It may seem scary. To fly out of your home country and ride over four hours on a skinny road that dangles off a cliff with a driver that doesn’t speak the same language as you to a city you’ve never heard of. But our team made it to the top of the small, tribal city Chichicastenango, bouncing through the bumpy hills of Guatemala and riding on faith.
Eager, excited and exhausted our team arrived to “Monte Flor,” the center of Pray America’s campus. Walking up the cobblestone path, passing adobe houses while lugging our massive suitcases, the neighbors greeted us with many “holas.”
What we would learn by the end of the week is the extension of kindness and friendliness that came from the Guatemalan people is woven in their culture. The numerous waves in the streets, hellos and smiles showed a shocking kindness we weren’t used to.
Going into the week, we knew the facts and numbers — we would build four bathrooms, four stoves and two houses. As the week progressed, those numbers evolved into faces, families and stories.
The most incredible part of Pray America’s ministry is quickly assembling houses for widows in the community. But the actual assembly of the house, while physically impressive at glance, is not the story to tell. The ministry has to earn the right to share the Gospel and the house is only a vessel of God’s love.
We stop at the end of the street for our first house build. A small woman, with skin aged by toil and sun greeted us. Timidly, she waved with trembling fingers. I wondered what she thought. I wondered if she was embarrassed or intimidated by our smiles, our bright untouched skin and our peculiar language. Manuela only spoke one of the native languages of Guatemala, Kiche, so all she did was smile back at me when I asked her how she was doing in Spanish. I counted only five teeth, realizing her smile told me a story in itself.
We followed Manuela through a small path that led to her house, colored in towering cornstalks and greens brighter than my eyes had seen. While we built the house, she stood silently inside her kitchen. She was embarrassed. After we had been there for about two hours, she offered us Coke in glass bottles and bagged snacks, something the Pray America staff told us was very expensive. She quickly escaped inside after bringing out the drinks.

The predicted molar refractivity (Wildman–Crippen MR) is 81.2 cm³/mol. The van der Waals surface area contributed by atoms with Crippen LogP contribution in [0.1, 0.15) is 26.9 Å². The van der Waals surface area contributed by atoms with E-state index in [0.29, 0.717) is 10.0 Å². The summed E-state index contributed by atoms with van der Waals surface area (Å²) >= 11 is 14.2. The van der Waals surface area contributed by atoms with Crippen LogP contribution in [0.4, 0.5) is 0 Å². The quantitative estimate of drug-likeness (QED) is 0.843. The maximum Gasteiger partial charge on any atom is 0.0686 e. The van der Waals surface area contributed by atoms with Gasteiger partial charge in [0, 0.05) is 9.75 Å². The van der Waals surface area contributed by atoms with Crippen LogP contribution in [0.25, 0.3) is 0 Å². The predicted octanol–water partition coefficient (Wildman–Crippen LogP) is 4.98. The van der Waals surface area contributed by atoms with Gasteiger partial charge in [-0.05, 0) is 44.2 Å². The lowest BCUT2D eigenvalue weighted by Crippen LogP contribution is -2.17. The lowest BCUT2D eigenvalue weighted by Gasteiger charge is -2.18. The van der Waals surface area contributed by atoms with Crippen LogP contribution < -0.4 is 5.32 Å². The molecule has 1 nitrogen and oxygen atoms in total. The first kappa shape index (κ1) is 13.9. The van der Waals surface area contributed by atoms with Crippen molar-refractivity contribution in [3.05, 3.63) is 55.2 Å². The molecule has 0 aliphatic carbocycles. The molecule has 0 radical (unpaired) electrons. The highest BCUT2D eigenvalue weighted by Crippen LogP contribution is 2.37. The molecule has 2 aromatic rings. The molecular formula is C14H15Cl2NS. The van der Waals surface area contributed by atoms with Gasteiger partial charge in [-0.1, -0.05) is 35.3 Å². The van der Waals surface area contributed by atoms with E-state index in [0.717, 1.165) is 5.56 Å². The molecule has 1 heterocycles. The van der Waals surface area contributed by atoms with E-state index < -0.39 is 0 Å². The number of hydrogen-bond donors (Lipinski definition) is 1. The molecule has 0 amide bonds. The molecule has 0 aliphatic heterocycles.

After the building of the house was complete, the real work began. We started what we called the dedication of the house. Each family receives a solar powered audio Bible in their native language, a gift basket of household items and key. Before the gift giving, a short story is translated about Zacchaeus.
Manuela brought her family to hear the story. They were just as shy as her, hiding behind each other while meeting us. But during the dedication, as the words “God sees you on this mountain, he knows you and he loves you,” were translated from our Bible story, Manuela grabbed my mom’s hand. We began to all pray together, in two different languages.
On Thursday, we returned to the house to give the family shoes made by Pray America and wash their feet. We read the story about Jesus washing his disciples feet and explained we were not washing their feet because they were dirty, but rather because we love them.
Manuela was first. My mom peeled off her jelly shoe that was hanging on tightly to her small and crooked toes. It was hard to guess how long it’s been since she has had new shoes. Then, Manuela did something unexpected. She began to giggle. Her giggles turned into large, hefty laughs. It occured to me — the foot washing tickled her.
We all started laughing. The family that was once cowering behind their 4’11” matriarch loosened their stances with smiles. Manuela was now glowing, with new purple jelly shoes.
The next day, our teams set out the build bathrooms. The family that Buffy Brown’s group served that day stood in total contrast to Manuela’s family. When Buffy’s group was driving up, the grandmother came running after the truck so she could met them at the bottom of the tall hill that led to her house.
“We lugged our ladders, tools, and equipment to her house and she hugged us all upon arrival,” Buffy Brown said. “She tells us in Kiche through our translator she is so happy to see us. Juana has been waiting two years for a team from Pray America to come to her home.”
“We begin building her bathroom off the side of a cliff with the most magnificent view,” Buffy said. “She sits and watches us with such humble gratefulness while her son-in-law works inside making shoes.”
Buffy and her team said the shoes were beautiful, lined and woven with different of colors and patterns. They wished they could have bought some shoes themselves. The group later learned that the son-in-law now has a huge responsibility, as Jauna’s husband died in Guatemala’s civil war 30 years ago. Juana sobs as she tells the story of losing her husband. But she tells the group, they are not tears of grief, but joy for what Pray America has done for her.
“It was such a powerful moment to be humbly used to show Christ’s love to this war widow and her family. I’ll never forget her running, and her perseverance in waiting, and her sweet grateful love and her strength in sharing. The message of hope we could share with her through building something as simple as a bathroom,” Buffy Brown said. “We could remind her, yes, God sees you, yes He loves you, and no you are not forgotten.”
By the end of the week, our jobs were more than numbers and a to-do list. The act of building the houses and bathrooms was a doorway into these families hearts and lives that we wouldn’t have otherwise.
Reflecting on the week it is easy to say two houses were built. Four stoves and four bathrooms were installed. But the real work done was God softened and opened the hearts of 10 families this week so they could hear the Gospel.
by: Maggie Brown